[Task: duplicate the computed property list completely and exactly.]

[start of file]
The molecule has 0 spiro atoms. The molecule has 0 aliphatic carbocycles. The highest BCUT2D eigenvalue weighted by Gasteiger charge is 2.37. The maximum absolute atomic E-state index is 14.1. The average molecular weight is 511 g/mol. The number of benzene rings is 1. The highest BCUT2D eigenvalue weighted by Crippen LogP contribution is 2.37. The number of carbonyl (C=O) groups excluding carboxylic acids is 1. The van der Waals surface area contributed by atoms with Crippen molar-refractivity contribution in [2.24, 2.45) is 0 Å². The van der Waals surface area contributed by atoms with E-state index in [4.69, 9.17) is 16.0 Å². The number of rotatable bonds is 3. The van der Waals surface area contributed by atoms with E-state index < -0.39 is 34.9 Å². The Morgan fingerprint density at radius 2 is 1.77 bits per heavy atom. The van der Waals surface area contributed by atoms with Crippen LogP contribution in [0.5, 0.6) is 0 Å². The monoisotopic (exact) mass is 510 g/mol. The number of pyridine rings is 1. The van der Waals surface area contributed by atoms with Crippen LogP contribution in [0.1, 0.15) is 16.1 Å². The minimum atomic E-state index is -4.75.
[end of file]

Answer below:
The molecule has 0 spiro atoms. The molecule has 0 aliphatic carbocycles. The highest BCUT2D eigenvalue weighted by Gasteiger charge is 2.37. The maximum absolute atomic E-state index is 14.1. The average molecular weight is 511 g/mol. The number of benzene rings is 1. The highest BCUT2D eigenvalue weighted by Crippen LogP contribution is 2.37. The number of carbonyl (C=O) groups excluding carboxylic acids is 1. The van der Waals surface area contributed by atoms with Crippen molar-refractivity contribution in [2.24, 2.45) is 0 Å². The van der Waals surface area contributed by atoms with E-state index in [4.69, 9.17) is 16.0 Å². The number of rotatable bonds is 3. The van der Waals surface area contributed by atoms with E-state index < -0.39 is 34.9 Å². The Morgan fingerprint density at radius 2 is 1.77 bits per heavy atom. The van der Waals surface area contributed by atoms with Crippen LogP contribution in [0.5, 0.6) is 0 Å². The monoisotopic (exact) mass is 510 g/mol. The number of pyridine rings is 1. The van der Waals surface area contributed by atoms with Crippen LogP contribution in [0.1, 0.15) is 16.1 Å². The minimum atomic E-state index is -4.75.